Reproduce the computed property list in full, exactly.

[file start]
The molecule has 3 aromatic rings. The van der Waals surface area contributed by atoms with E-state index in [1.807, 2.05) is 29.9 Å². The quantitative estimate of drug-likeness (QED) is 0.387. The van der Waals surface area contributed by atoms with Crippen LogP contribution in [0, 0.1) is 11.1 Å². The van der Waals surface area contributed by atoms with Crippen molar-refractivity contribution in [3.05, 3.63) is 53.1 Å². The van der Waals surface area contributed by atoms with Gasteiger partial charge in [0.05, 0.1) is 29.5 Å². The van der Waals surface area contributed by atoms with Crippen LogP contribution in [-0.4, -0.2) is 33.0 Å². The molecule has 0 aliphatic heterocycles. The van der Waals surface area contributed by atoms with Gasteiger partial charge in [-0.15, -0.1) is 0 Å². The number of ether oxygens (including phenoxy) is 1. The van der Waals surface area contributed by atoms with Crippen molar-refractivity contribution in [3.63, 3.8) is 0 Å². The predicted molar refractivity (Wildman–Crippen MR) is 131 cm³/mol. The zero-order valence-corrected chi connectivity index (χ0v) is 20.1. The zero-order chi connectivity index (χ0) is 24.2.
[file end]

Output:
The molecule has 3 aromatic rings. The van der Waals surface area contributed by atoms with E-state index in [1.807, 2.05) is 29.9 Å². The quantitative estimate of drug-likeness (QED) is 0.387. The van der Waals surface area contributed by atoms with Crippen LogP contribution in [0, 0.1) is 11.1 Å². The van der Waals surface area contributed by atoms with Crippen molar-refractivity contribution in [3.05, 3.63) is 53.1 Å². The van der Waals surface area contributed by atoms with Gasteiger partial charge in [0.05, 0.1) is 29.5 Å². The van der Waals surface area contributed by atoms with Crippen LogP contribution in [-0.4, -0.2) is 33.0 Å². The molecule has 0 aliphatic heterocycles. The van der Waals surface area contributed by atoms with Gasteiger partial charge in [-0.15, -0.1) is 0 Å². The number of ether oxygens (including phenoxy) is 1. The van der Waals surface area contributed by atoms with Crippen molar-refractivity contribution in [3.63, 3.8) is 0 Å². The predicted molar refractivity (Wildman–Crippen MR) is 131 cm³/mol. The zero-order valence-corrected chi connectivity index (χ0v) is 20.1. The zero-order chi connectivity index (χ0) is 24.2.